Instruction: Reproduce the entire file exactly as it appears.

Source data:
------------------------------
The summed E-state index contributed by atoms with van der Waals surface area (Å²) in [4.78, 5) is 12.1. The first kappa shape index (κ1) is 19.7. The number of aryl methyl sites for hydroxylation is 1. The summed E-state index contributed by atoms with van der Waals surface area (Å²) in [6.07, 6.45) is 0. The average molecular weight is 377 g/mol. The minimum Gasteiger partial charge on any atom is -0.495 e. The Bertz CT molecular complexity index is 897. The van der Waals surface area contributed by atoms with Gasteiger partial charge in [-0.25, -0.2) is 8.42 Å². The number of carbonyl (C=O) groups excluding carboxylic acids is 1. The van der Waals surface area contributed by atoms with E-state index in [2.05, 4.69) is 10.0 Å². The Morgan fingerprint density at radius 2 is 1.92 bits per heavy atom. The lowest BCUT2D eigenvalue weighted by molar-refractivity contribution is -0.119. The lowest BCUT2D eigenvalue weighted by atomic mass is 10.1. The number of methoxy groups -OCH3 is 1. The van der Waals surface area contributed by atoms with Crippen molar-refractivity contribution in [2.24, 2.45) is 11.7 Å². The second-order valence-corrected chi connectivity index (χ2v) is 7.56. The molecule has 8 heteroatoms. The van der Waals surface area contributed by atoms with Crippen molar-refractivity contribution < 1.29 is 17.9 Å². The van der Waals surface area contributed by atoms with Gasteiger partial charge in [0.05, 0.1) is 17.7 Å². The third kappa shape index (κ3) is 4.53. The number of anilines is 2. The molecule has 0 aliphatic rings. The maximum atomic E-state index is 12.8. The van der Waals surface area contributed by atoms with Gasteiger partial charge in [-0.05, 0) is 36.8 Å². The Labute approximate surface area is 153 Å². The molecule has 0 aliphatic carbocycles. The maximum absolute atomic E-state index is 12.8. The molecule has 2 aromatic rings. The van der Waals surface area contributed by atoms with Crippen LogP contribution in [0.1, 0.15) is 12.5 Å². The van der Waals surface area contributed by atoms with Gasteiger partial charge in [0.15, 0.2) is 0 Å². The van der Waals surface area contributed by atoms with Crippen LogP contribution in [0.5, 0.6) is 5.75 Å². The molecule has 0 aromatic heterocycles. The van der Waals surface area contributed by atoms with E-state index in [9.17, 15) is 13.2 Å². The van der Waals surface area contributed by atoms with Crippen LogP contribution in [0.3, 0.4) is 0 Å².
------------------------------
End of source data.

The summed E-state index contributed by atoms with van der Waals surface area (Å²) in [4.78, 5) is 12.1. The first kappa shape index (κ1) is 19.7. The number of aryl methyl sites for hydroxylation is 1. The summed E-state index contributed by atoms with van der Waals surface area (Å²) in [6.07, 6.45) is 0. The average molecular weight is 377 g/mol. The minimum Gasteiger partial charge on any atom is -0.495 e. The Bertz CT molecular complexity index is 897. The van der Waals surface area contributed by atoms with Gasteiger partial charge in [-0.25, -0.2) is 8.42 Å². The number of carbonyl (C=O) groups excluding carboxylic acids is 1. The van der Waals surface area contributed by atoms with E-state index in [2.05, 4.69) is 10.0 Å². The Morgan fingerprint density at radius 2 is 1.92 bits per heavy atom. The lowest BCUT2D eigenvalue weighted by molar-refractivity contribution is -0.119. The lowest BCUT2D eigenvalue weighted by atomic mass is 10.1. The number of methoxy groups -OCH3 is 1. The van der Waals surface area contributed by atoms with Crippen molar-refractivity contribution in [2.24, 2.45) is 11.7 Å². The second-order valence-corrected chi connectivity index (χ2v) is 7.56. The molecule has 8 heteroatoms. The van der Waals surface area contributed by atoms with Crippen molar-refractivity contribution < 1.29 is 17.9 Å². The van der Waals surface area contributed by atoms with Gasteiger partial charge in [0.05, 0.1) is 17.7 Å². The third kappa shape index (κ3) is 4.53. The number of anilines is 2. The molecule has 0 aliphatic rings. The maximum atomic E-state index is 12.8. The van der Waals surface area contributed by atoms with Gasteiger partial charge in [-0.05, 0) is 36.8 Å². The Labute approximate surface area is 153 Å². The molecule has 0 aliphatic carbocycles. The maximum absolute atomic E-state index is 12.8. The molecule has 2 aromatic rings. The van der Waals surface area contributed by atoms with Crippen LogP contribution in [0.1, 0.15) is 12.5 Å². The van der Waals surface area contributed by atoms with Gasteiger partial charge in [0.15, 0.2) is 0 Å². The van der Waals surface area contributed by atoms with Crippen LogP contribution in [0.5, 0.6) is 5.75 Å². The molecule has 0 aromatic heterocycles. The van der Waals surface area contributed by atoms with E-state index in [9.17, 15) is 13.2 Å². The van der Waals surface area contributed by atoms with Crippen LogP contribution in [0.3, 0.4) is 0 Å².